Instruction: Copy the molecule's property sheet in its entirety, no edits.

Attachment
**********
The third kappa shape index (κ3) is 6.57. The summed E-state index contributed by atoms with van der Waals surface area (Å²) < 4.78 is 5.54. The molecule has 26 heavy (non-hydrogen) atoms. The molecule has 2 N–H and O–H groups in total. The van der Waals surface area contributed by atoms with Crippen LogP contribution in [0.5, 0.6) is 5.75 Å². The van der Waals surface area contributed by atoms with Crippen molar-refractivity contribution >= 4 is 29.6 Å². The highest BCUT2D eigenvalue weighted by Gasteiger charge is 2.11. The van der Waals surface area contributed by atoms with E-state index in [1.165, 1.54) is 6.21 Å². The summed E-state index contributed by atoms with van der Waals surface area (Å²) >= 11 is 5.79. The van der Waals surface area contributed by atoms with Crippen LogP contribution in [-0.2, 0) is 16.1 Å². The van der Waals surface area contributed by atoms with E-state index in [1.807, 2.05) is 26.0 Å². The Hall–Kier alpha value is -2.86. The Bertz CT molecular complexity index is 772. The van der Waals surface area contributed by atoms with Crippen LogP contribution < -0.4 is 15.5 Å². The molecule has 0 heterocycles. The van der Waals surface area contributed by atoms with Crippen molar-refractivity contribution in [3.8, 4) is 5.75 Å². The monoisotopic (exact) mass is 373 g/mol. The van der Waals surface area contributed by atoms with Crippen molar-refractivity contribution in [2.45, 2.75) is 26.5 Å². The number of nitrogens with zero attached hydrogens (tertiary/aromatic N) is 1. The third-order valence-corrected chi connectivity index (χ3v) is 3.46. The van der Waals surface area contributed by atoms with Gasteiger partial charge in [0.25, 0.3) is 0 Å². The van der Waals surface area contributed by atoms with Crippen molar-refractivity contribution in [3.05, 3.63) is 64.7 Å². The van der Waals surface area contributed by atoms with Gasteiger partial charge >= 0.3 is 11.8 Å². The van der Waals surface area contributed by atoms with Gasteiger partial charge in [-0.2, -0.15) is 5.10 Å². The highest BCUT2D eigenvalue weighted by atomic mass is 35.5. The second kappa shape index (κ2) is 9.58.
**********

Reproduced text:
The third kappa shape index (κ3) is 6.57. The summed E-state index contributed by atoms with van der Waals surface area (Å²) < 4.78 is 5.54. The molecule has 26 heavy (non-hydrogen) atoms. The molecule has 2 N–H and O–H groups in total. The van der Waals surface area contributed by atoms with Crippen LogP contribution in [0.5, 0.6) is 5.75 Å². The van der Waals surface area contributed by atoms with Crippen molar-refractivity contribution >= 4 is 29.6 Å². The highest BCUT2D eigenvalue weighted by Gasteiger charge is 2.11. The van der Waals surface area contributed by atoms with E-state index in [1.165, 1.54) is 6.21 Å². The summed E-state index contributed by atoms with van der Waals surface area (Å²) >= 11 is 5.79. The van der Waals surface area contributed by atoms with Crippen LogP contribution in [-0.2, 0) is 16.1 Å². The van der Waals surface area contributed by atoms with E-state index in [1.807, 2.05) is 26.0 Å². The Hall–Kier alpha value is -2.86. The Bertz CT molecular complexity index is 772. The van der Waals surface area contributed by atoms with Crippen LogP contribution < -0.4 is 15.5 Å². The molecule has 0 heterocycles. The van der Waals surface area contributed by atoms with Crippen molar-refractivity contribution in [3.8, 4) is 5.75 Å². The monoisotopic (exact) mass is 373 g/mol. The van der Waals surface area contributed by atoms with Crippen molar-refractivity contribution in [2.45, 2.75) is 26.5 Å². The number of nitrogens with zero attached hydrogens (tertiary/aromatic N) is 1. The third-order valence-corrected chi connectivity index (χ3v) is 3.46. The van der Waals surface area contributed by atoms with Gasteiger partial charge in [0.25, 0.3) is 0 Å². The van der Waals surface area contributed by atoms with Crippen molar-refractivity contribution in [3.05, 3.63) is 64.7 Å². The van der Waals surface area contributed by atoms with Gasteiger partial charge >= 0.3 is 11.8 Å². The van der Waals surface area contributed by atoms with Gasteiger partial charge in [-0.2, -0.15) is 5.10 Å². The highest BCUT2D eigenvalue weighted by atomic mass is 35.5. The second kappa shape index (κ2) is 9.58.